The Advisory Conciliation and Arbitration Service is a Crown non-departmental public body of the Government of the United Kingdom.  It is based in London, but has eleven ancillary offices throughout the island of Great Britain.  British Airways was founded in 1974, from the merger of the British Overseas Airways Corporation and British European Airways.  It is headquartered in the borough of Hillingdon in London.  Its largest hub is Heathrow International Airport (IATA: LHR; ICAO: EGLL).  Unite is a British and Irish trade union formed in 2007 with the merger of Amicus the Union, and the Transport and General Workers’ Union.

related stories

BA links CEO’s bonus to ending labor disputes (June 10, 2010)

Unite says it will strike through summer if demands not met (June 9, 2010)

British Airways will expand its immediate-term flight schedule (June 4, 2010)

British Airways will expand its immediate-term flight schedule (May 26, 2010)

Unite the Union begins strike series against British Airways (May 24, 2010)

The Unite strikes against British Airways are back on (May 21, 2010)

Unite is barred from going forward with BA strike action (May 18, 2010)

British Airways has released its contingency plan for the first strike (May 15, 2010)

British Airways and cabin crew union are trying to avert strikes (May 12, 2010)

original stories

Fresh BA cabin crew dispute talks adjourn (BBC)

Q&A: What's the BA dispute about? (BBC)

Friday
Jun182010

United Airlines and Jet Airways agree to codeshare

Air travelers between the United States and India will enjoy smoother connections between flights on United Airlines and Jet Airways, beginning June 30.  Starting today, travelers on one or the other (or both) of these airlines will be able to book certain flights on each airline through the other airline.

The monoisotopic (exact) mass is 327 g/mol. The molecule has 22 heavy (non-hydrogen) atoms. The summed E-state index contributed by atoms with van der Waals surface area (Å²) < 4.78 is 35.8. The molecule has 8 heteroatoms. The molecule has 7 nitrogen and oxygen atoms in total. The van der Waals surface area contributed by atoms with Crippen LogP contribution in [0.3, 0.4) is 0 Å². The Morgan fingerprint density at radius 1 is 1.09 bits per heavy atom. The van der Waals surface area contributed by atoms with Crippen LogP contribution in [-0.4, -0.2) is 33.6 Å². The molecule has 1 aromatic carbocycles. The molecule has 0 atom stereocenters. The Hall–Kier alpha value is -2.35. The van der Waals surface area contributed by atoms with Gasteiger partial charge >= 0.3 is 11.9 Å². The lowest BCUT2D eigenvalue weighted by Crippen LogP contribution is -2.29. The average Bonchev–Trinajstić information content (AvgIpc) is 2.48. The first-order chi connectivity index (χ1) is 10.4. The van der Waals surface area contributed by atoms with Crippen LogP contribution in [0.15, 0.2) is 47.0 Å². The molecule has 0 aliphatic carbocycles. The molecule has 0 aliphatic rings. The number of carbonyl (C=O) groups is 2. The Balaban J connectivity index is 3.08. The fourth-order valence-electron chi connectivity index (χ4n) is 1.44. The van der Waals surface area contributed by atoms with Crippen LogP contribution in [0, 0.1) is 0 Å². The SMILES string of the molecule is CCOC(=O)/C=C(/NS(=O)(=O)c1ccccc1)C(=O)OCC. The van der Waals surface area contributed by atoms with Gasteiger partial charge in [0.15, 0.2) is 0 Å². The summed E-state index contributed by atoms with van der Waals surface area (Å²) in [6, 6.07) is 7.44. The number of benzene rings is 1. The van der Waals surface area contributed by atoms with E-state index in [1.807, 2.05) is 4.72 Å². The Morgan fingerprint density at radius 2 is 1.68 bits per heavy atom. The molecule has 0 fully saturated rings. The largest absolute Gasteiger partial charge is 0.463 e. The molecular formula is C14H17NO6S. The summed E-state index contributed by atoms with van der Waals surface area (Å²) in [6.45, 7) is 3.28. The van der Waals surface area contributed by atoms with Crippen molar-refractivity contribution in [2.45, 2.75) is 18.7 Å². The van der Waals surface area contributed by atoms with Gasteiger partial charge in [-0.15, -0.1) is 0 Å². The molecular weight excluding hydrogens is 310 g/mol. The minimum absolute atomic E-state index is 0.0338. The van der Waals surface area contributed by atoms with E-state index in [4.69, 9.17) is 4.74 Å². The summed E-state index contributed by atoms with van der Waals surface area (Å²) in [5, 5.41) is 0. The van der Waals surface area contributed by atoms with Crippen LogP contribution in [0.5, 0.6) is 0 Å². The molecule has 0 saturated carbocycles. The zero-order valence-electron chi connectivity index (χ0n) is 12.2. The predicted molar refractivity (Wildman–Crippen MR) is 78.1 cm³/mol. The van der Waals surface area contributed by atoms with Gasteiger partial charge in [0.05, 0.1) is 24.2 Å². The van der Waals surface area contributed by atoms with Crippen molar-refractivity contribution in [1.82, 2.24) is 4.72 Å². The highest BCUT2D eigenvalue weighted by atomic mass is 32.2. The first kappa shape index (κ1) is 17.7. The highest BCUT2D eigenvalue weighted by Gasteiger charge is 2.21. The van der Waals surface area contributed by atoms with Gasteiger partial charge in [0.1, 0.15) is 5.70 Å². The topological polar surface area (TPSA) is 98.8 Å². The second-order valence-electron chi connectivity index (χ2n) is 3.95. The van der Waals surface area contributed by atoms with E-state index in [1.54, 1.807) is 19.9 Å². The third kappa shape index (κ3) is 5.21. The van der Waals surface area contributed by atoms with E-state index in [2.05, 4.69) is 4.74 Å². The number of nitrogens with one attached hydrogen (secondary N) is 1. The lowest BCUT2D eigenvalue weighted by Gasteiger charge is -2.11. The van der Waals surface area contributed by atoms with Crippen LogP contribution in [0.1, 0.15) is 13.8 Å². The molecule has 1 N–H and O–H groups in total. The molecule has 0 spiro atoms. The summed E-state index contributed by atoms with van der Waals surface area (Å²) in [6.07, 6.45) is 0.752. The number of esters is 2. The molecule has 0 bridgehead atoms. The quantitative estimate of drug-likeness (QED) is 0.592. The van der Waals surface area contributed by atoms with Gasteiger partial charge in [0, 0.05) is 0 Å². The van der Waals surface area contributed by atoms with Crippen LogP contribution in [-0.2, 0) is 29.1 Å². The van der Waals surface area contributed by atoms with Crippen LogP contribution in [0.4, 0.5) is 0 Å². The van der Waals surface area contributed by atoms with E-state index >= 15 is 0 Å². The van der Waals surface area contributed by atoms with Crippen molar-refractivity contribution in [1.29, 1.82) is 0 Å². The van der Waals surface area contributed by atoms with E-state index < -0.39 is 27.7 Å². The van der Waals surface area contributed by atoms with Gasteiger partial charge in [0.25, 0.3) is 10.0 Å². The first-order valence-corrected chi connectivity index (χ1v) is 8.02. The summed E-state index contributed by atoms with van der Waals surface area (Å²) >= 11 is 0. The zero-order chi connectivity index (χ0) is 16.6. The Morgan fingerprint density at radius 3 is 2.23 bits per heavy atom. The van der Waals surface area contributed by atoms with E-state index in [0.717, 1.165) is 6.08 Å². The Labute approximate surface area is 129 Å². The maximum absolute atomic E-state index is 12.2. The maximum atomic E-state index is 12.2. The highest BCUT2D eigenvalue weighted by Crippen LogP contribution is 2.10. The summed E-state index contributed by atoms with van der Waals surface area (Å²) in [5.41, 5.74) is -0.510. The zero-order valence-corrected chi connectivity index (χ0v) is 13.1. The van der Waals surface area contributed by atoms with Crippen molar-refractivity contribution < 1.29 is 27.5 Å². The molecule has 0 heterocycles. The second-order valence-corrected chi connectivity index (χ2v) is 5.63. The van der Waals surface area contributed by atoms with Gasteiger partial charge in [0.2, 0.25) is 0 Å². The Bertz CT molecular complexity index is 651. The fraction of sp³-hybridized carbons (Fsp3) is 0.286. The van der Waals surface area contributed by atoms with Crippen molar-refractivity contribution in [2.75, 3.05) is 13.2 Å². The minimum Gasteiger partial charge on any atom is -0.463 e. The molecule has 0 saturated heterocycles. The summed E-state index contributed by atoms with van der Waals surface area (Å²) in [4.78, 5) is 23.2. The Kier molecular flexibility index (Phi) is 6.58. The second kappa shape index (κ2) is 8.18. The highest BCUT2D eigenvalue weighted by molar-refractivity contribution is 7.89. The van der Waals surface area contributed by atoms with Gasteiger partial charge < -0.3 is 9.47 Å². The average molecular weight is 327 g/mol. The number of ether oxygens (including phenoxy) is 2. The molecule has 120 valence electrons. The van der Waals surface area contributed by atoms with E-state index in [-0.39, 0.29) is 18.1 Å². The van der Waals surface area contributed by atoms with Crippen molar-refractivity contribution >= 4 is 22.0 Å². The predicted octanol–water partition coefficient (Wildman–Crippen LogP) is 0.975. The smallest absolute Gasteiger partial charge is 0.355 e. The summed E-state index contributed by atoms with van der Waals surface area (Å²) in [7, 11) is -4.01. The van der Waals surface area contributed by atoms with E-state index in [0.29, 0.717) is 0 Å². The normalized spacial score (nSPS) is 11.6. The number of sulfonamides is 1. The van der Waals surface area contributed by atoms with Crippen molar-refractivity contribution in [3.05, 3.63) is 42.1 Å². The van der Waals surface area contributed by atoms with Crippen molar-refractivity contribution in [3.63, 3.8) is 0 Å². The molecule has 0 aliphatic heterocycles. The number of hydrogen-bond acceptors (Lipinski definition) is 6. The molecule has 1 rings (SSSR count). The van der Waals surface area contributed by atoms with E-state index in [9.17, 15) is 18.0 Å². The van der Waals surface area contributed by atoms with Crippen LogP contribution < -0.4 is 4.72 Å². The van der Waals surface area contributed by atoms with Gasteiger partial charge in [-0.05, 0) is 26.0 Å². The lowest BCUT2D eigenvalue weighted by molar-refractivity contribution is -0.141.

Jet Airways will put its code (9W) onto the United Airlines flights between Heathrow Airport in London (IATA: LHR; ICAO: EGLL) and the United hubs of Chicago-O’Hare International (IATA: ORD; ICAO: KORD), Denver International (IATA: DEN; ICAO: KDEN), Los Angeles International (IATA: LAX; ICAO: KLAX), San Francisco International (IATA: SFO; ICAO: KSFO), and Washington-Dulles International (IATA: IAD; ICAO: KIAD).

Moreover, United Airlines will put its code (UA) onto three international routes flown by Jet Airways.  Those are the Jet Airways flights between (1) Heathrow and Mumbai-Shivaji International (IATA: BOM; ICAO: VABB); between (2) Hong Kong International (IATA: HKG; ICAO: VHHH) and Mumbai Shivaji International; and between (3) Hong Kong International and Delhi-Gandhi International (IATA: DEL; ICAO: VIDP).  United Airways will also put its code onto five Jet Airways routes flown domestically within India.

United Airlines traces its origins to 1926, and a company called Boeing Air Transport.  It is based in Chicago, and its main hub is at O’Hare International.  Jet Airways commenced operations in 1993.  It flies to 67 destinations both within India, and internationally.  Its main hub is at Mumbai-Shivaji International.

related stories

Malév and Etihad sign a codeshare deal (June 9, 2010)

The United-Continental merger is not yet a sure thing (May 19, 2010)

Two airlines looking for awards in Hamburg next week made a deal (May 12, 2010)